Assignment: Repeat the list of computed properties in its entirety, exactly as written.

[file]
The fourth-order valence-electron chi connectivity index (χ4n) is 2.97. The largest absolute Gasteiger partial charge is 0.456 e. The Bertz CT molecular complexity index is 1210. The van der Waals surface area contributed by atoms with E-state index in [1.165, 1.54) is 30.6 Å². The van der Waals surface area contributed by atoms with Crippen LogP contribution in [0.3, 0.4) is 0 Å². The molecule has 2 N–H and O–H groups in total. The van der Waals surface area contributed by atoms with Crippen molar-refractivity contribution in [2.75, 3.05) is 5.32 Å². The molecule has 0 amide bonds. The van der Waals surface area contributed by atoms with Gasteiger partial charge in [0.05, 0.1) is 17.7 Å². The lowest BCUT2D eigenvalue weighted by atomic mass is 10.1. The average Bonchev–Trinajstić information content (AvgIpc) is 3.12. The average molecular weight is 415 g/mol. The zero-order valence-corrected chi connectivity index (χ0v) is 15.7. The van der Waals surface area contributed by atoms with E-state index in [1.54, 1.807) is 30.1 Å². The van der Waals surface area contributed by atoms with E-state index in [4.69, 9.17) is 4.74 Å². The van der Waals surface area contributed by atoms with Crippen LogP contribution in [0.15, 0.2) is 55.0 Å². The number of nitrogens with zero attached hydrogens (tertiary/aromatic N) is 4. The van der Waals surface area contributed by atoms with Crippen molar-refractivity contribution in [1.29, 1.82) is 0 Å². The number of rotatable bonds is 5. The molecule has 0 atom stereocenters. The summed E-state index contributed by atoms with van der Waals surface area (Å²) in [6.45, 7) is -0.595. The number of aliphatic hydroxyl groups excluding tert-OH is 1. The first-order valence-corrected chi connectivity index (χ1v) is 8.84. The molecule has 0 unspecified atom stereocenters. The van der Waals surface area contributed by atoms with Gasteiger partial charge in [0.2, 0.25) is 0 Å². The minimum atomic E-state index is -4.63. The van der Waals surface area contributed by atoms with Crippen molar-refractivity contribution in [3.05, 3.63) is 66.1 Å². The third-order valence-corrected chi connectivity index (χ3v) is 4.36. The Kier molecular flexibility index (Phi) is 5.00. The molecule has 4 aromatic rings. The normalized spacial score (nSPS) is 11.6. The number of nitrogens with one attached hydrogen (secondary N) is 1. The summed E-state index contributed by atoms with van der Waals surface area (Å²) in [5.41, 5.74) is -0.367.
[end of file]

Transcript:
The fourth-order valence-electron chi connectivity index (χ4n) is 2.97. The largest absolute Gasteiger partial charge is 0.456 e. The Bertz CT molecular complexity index is 1210. The van der Waals surface area contributed by atoms with E-state index in [1.165, 1.54) is 30.6 Å². The van der Waals surface area contributed by atoms with Crippen LogP contribution in [0.3, 0.4) is 0 Å². The molecule has 2 N–H and O–H groups in total. The van der Waals surface area contributed by atoms with Crippen molar-refractivity contribution in [2.75, 3.05) is 5.32 Å². The molecule has 0 amide bonds. The van der Waals surface area contributed by atoms with Gasteiger partial charge in [0.05, 0.1) is 17.7 Å². The lowest BCUT2D eigenvalue weighted by atomic mass is 10.1. The average Bonchev–Trinajstić information content (AvgIpc) is 3.12. The average molecular weight is 415 g/mol. The zero-order valence-corrected chi connectivity index (χ0v) is 15.7. The van der Waals surface area contributed by atoms with E-state index in [1.54, 1.807) is 30.1 Å². The van der Waals surface area contributed by atoms with E-state index in [4.69, 9.17) is 4.74 Å². The van der Waals surface area contributed by atoms with Crippen LogP contribution in [0.15, 0.2) is 55.0 Å². The number of nitrogens with zero attached hydrogens (tertiary/aromatic N) is 4. The van der Waals surface area contributed by atoms with Crippen molar-refractivity contribution in [1.29, 1.82) is 0 Å². The number of rotatable bonds is 5. The molecule has 0 atom stereocenters. The summed E-state index contributed by atoms with van der Waals surface area (Å²) in [6.45, 7) is -0.595. The number of aliphatic hydroxyl groups excluding tert-OH is 1. The first-order valence-corrected chi connectivity index (χ1v) is 8.84. The molecule has 0 unspecified atom stereocenters. The van der Waals surface area contributed by atoms with Gasteiger partial charge in [0.2, 0.25) is 0 Å². The minimum atomic E-state index is -4.63. The van der Waals surface area contributed by atoms with Crippen molar-refractivity contribution in [3.05, 3.63) is 66.1 Å². The third-order valence-corrected chi connectivity index (χ3v) is 4.36. The Kier molecular flexibility index (Phi) is 5.00. The molecule has 4 aromatic rings. The normalized spacial score (nSPS) is 11.6. The number of nitrogens with one attached hydrogen (secondary N) is 1. The summed E-state index contributed by atoms with van der Waals surface area (Å²) in [5.41, 5.74) is -0.367.